The Dryden Observer

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Part of ‘The Game’

I’m one of those people who have more of a physical response to the classic Hockey Night In Canada song than I do to our national anthem.

Just like the generation that played before us, we emulated announcers, Bob Cole and Harry Neale when we scored. We couldn’t imagine Saturday nights with anyone else calling the game. They were part of it.

Then Jim Hughson elevated the art and the celebrations on my street today sound a lot like him. Between periods, Ron MacLean grew into a lion-taming moderator and human hockipedia for both the game and the business.

Watching the game got better but the business would get the best of Hockey Night In Canada.

The NHL’s 12-year, $5.2-billion exclusive deal with Rogers will take creative control from a cultural institution in broadcasting. Jobs will be lost at CBC but there was only one job that came to anyone’s mind.

“Don Cherry is a great talent and a good friend, and obviously, he’s somebody we take very seriously as part of the game,” said NHL commissioner Gary Bettman, whose own cartoonish supervillainy similarly caricaturizes him as part of the game.

Cherry’s persistence isn’t due to lacking evidence against him. He’s muffled his distain for Russians and Europeans but he’ll still have a go at female reporters, cyclists, socialists, francophones and pacifists from the warzone to the ice surface.

If this controversy were really about Cherry’s bigotry and refusal to serve as an ambassador for Canada’s cherished inoffensive values, the jury would have returned long ago. In truth, the pundit has become a lightning rod for a looming hinge in the game’s history.

Former NHL players filed a lawsuit in the same week to allege the league is leaving players vulnerable, invoking Cherry and his Rock’em, Sock’em videos by name as “examples of this violence-centred culture promoted by the NHL.”

A year after Cherry called retired enforcers “pukes” for speaking publicly about mental and physical anguish, they’re calling on the law to drown Grapes.

The NHL balances on the blade of lawlessness and that’s what sets it apart from the put-the-object-in-the-net games of the world. Either you play tough but fair or your opponent punches you in the face until you’re flattened with no shirt on and missing teeth.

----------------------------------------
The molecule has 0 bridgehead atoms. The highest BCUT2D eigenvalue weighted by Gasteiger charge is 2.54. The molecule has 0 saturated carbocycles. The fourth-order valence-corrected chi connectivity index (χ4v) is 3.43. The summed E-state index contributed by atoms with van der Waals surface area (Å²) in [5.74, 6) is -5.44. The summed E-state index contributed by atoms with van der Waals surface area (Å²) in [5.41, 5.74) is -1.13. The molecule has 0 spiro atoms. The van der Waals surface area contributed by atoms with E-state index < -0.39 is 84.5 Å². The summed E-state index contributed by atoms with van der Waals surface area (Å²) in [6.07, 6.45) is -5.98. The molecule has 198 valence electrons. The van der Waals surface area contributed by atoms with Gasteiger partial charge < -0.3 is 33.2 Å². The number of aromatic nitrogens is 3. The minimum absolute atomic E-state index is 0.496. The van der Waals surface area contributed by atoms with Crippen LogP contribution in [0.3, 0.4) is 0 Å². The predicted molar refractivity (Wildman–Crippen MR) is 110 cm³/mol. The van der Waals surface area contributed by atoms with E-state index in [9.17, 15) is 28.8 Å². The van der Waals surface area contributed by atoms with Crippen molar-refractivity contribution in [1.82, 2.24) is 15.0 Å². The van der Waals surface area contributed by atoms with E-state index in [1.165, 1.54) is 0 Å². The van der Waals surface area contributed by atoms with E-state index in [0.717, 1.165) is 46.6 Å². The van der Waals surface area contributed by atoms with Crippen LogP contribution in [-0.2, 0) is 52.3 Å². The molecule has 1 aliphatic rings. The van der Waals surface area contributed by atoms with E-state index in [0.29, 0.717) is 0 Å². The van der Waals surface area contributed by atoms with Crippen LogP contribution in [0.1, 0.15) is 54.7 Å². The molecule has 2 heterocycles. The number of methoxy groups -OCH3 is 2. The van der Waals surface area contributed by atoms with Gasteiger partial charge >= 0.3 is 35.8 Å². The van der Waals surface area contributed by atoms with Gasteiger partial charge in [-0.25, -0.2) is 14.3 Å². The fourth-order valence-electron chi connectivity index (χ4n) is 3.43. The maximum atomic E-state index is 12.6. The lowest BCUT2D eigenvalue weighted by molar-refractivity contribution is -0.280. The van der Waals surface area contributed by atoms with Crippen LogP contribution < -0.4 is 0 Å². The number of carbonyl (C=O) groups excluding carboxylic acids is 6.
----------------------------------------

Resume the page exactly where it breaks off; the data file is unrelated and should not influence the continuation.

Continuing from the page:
“Fighting is part of the game,” has been the code of hitting to hurt, keeping your head up, protecting your goalie, then sending out a hitman when the other squad breaks the real rules of the game. But Cherry doesn’t say it that way. He says, “anybody who says they don’t like fighting in the NHL have to be out of their minds.” Then the CBC news broadcast seamlessly segues into weekly reports on the dangers of hockey concussions.

In the real world, you serve time behind bars for committing assaults that give you just minutes in the penalty box. That’s hard to explain but when the NHL has tried to crack down, hooking, diving and “drawing penalties” have taken centre ice.

Nobody in Don Cherry’s hockey draws penalties. They draw blood, like pistols at dawn.

The chorus of voices rising from local arenas is getting louder, however. It’s coming from parents who can’t rationalize cheering on their kids for getting into fistfights in front of the whole town. It’s coming from players who are giving back to the game but whose age has mellowed their bloodlust. Cities as big as Thunder Bay are having public discussions over whether they want to join leagues that play the classic Canadian scrappy style or cleaner ones with more finesse.

By making themselves “part of the game,” Rogers is donning the off-the-ice striped shirt and they’ll decide how this showdown will be narrated.

If they don’t fill HNIC’s boots and call the game right, the real fans on both sides won’t hesitate to drop the gloves and put them flat on their back.

 

 

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